Ben Fowlkes
Thursday March 25th, 2010

The good news for Dan Hardy is that the pressure is off, at least as much as it ever can be in his line of work.

He doesn't have to stress about letting anyone down. He doesn't have to lose sleep worrying that he won't live up to expectations. If he can make it out of the first round against UFC welterweight champ Georges St. Pierre at UFC 111 on Saturday night, if he lands a few punches or even -- dare to dream it -- stuffs a takedown attempt, he'll already have accomplished about as much as most people are expecting out of him.

That's the good news. It's everything else that the bad news.

According to the oddsmakers, Hardy barely even deserves the title of underdog. The term implies too much hope, conjuring up images of a lovable little guy you can't help but cheer for. No, at 6-to-1 odds Hardy is officially a longshot. He's in the same nothing-to-lose territory that Matt Serra was when he faced St. Pierre the first time, which might be the most interesting aspect of this fight.

The puncher's chance is one thing Hardy and Serra share. It's quite possibly the most intriguing lottery ticket in all of sports. A fighter can be outmatched in every area, lose every minute of the fight, but as long as he still has the strength to fling one more equilibrium-scrambler, he's not out of the contest.

The difference between Hardy and Serra, however, is that Serra had other tools to threaten the champ with. His excellent grappling skills meant that St. Pierre had to consider, at least in theory, the possibility that he might get taken down and submitted. Hardy stands a better chance of talking GSP into giving up the belt peacefully.

What the British challenger does have is patience, a good counter left hook, and no small amount of power. As Mike Swick found out, Hardy excels when he can force opponents to come to him. He's a better athlete than he gets credit for, and he's as scrappy as they come.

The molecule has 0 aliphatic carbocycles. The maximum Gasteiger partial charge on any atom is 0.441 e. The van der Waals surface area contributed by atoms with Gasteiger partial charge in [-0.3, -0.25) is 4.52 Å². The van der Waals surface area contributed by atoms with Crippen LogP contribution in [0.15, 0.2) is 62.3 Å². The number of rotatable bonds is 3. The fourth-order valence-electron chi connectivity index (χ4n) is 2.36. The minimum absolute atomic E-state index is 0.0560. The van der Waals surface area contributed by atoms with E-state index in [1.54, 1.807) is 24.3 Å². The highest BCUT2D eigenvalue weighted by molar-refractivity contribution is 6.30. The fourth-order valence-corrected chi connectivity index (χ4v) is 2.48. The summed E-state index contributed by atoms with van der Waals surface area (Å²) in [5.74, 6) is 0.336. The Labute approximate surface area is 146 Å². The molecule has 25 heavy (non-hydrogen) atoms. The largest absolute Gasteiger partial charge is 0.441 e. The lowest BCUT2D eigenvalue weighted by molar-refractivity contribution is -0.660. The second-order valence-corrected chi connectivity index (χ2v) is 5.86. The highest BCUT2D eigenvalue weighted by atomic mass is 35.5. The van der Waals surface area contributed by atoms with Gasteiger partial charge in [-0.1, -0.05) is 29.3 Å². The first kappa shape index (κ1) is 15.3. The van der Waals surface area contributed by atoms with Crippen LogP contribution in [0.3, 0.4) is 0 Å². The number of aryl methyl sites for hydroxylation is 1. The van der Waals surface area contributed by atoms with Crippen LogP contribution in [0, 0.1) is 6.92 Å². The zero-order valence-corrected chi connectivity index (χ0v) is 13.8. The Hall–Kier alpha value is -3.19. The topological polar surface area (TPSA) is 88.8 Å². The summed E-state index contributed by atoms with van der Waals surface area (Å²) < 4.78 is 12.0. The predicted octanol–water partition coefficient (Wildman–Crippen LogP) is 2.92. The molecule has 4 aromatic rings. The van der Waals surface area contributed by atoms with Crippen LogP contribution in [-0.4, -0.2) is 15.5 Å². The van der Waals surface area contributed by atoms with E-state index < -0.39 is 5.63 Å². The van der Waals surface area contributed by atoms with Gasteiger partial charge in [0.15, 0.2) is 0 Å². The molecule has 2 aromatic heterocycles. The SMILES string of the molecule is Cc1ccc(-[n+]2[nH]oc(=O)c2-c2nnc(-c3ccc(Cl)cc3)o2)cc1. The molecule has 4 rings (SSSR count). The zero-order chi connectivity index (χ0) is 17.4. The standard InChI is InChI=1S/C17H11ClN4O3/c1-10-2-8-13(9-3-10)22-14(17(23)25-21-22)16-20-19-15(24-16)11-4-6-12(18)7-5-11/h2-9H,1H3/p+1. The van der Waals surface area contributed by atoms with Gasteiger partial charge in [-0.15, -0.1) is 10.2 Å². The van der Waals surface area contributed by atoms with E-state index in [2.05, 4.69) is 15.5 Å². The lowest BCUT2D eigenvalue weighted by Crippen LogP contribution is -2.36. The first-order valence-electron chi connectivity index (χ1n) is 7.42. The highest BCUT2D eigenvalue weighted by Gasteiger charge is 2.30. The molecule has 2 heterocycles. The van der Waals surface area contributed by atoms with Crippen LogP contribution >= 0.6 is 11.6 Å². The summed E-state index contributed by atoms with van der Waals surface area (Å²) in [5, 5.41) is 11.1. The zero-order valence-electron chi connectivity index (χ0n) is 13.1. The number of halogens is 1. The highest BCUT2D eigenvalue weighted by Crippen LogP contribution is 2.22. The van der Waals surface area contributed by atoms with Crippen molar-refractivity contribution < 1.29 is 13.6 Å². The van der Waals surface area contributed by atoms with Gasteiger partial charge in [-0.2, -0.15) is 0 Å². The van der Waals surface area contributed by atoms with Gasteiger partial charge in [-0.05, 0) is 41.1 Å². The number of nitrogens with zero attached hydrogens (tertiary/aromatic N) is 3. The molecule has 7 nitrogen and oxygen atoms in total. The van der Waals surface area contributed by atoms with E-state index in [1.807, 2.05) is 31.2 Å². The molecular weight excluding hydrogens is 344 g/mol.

But if he's relying on his ability to knock St. Pierre out, he may have fallen too hard for the myth of the champ's glass jaw. It's one thing to confidently declare that if you hit GSP in the face he'll "fall over," as if it's little more than a high-risk game of cow-tipping, but it's another thing to make it happen.

In eight years and 21 fights, St. Pierre's been knocked out exactly once. If you need to talk yourself into believing that you can make it happen again, you might call that a harbinger. If you're being more realistic, you might call it a lightning strike.

In his four UFC fights to date, the only person Hardy managed to put away was Rory Markham, who is, for all his virtues, fairly knockout-prone. Hardy definitely hits hard enough to rattle even seasoned pros, but on the scale of heavy hitting 170-pounders in the UFC ranks he falls somewhere below Serra and Thiago Alves, but above Jon Fitch and Matt Hughes.

What's something all those guys have in common? They've all been beaten by St. Pierre, and they all learned a grudging respect for him.

A couple months before his title shot, I ate lunch with Alves in south Florida and listened to him express a bemused wonder at the god-like reverence people had for GSP. He was very good, Alves granted, but he was still human. Alves had power. He had a takedown defense that kept Josh Koscheck at bay. He knew what St. Pierre was capable of, but then St. Pierre hadn't faced Alves yet. Right?

After five rounds of being brutalized by St. Pierre in a fight where he was always kept guessing and could never get started, he had a different take on things. Humbled is one way to put it. Educated by force is another.

Because of St. Pierre's shocking loss to Serra in 2007, the prevailing wisdom among those looking for chinks in the champ's armor seems to be that the longer the odds on a challenger, the better chance he has. I guess you've got to tell yourself something.

The truth is that St. Pierre, like anyone, can always be beaten. He can have a bad night, make a fatal mistake, or just run into someone who's better than he is. He could get hit. He could fall over. The lottery ticket might pay off.

A man who bets his future on it, however, is usually a man who's all out of other options.

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